4.1. In order to be patentable, a computer-implemented invention must be susceptible of industrial application and new and involve an inventive step.
4.2. In order to involve an inventive step, a computer-implemented invention must make a technical contribution.
4.3. The significant extent of the technical contribution shall be assessed by consideration of the difference between the technical elements included in the scope of the patent claim considered as a whole and the state of the art.
4.3a. In determining whether a given computer-implemented invention makes a technical contribution, the following test shall be used: whether it constitutes a new teaching on cause-effect relations in the use of controllable forces of natures and has an industrial application in the strict sense of the expression, in terms of both method and result. 

Article 4a: Exclusions from patentability
4a.1. A computer-implemented invention shall not be regarded as making a technical contribution merely because it involves the use of a computer, network or other programmable apparatus. Accordingly, inventions involving computer programs which implement business, mathematical or other methods and do not produce any technical effects beyond the normal physical interactions between a program and the computer, network or other programmable apparatus in which it is run shall not be patentable.
4a.2. Member States shall ensure that computer-implemented solutions to technical problems are not considered to be patentable inventions merely because they improve efficiency in the use of resources within the data processing system.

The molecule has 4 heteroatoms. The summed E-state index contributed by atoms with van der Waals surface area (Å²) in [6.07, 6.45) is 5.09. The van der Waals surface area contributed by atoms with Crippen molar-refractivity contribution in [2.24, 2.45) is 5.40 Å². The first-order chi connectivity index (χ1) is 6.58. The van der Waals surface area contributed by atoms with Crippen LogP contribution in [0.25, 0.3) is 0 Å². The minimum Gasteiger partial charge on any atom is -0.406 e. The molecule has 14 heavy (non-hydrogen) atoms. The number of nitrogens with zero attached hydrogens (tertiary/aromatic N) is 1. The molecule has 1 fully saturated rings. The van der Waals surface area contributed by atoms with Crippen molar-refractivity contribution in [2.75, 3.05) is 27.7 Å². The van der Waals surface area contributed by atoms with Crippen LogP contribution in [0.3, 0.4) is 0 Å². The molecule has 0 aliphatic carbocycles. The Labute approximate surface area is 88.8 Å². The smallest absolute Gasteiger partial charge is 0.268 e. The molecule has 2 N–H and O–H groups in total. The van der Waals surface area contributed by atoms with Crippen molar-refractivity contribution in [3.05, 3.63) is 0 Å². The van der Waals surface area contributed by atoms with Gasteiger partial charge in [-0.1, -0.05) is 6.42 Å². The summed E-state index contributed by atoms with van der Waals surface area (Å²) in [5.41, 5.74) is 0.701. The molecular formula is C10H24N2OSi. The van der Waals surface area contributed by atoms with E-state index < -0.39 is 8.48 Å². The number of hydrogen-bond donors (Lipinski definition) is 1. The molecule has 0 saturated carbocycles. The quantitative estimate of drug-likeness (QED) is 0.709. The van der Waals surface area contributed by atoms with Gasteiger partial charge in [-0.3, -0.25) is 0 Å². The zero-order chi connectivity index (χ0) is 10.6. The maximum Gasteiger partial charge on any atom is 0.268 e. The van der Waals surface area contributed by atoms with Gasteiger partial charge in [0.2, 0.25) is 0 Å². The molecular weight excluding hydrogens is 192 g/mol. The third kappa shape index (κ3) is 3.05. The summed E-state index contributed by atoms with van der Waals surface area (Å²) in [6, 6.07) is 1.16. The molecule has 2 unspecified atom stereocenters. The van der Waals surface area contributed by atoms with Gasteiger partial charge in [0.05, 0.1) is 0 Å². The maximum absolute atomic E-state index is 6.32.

Article 5: Form of Claims; and furher provisions
5. Member States shall ensure that a computer-implemented invention may be claimed only as a product, that is as a programmed device, or as a technical production process. A patent claim to a computer program, either on its own or on a carrier, shall not be allowed.
5a. Member States shall ensure that the production, handling, processing, distribution and publication of information, in whatever form, can never constitute direct or indirect infringement of a patent, even when a technical apparatus is used for that purpose.
5b. Member States shall ensure that patent claims granted in respect of computer-implemented inventions include only the technical contribution which justifies the patent claim. 
5c. Member States shall ensure that the use of a computer program for purposes that do not belong to the scope of the patent cannot constitute a direct or indirect patent infringement.
5d.  Member States shall ensure that whenever a patent claim names features that imply the use of a computer program, a well-functioning and well documented reference implementation of such a program is published as part of the patent description without any restricting licensing terms. 

Article 6: Interoperability

6. The rights conferred by patents granted for inventions within the scope of this Directive shall not affect acts permitted under Articles 5 and 6 of Directive 91/250/EEC on the legal protection of computer programs by copyright, in particular under the provisions thereof in respect of decompilation and interoperability.

6a. Member States shall ensure that, wherever the use of a patented technique is needed for a significant purpose such as ensuring conversion of the conventions used in two different computer systems or networks so as to allow communication and exchange of data content between them, such use is not considered to be a patent infringement.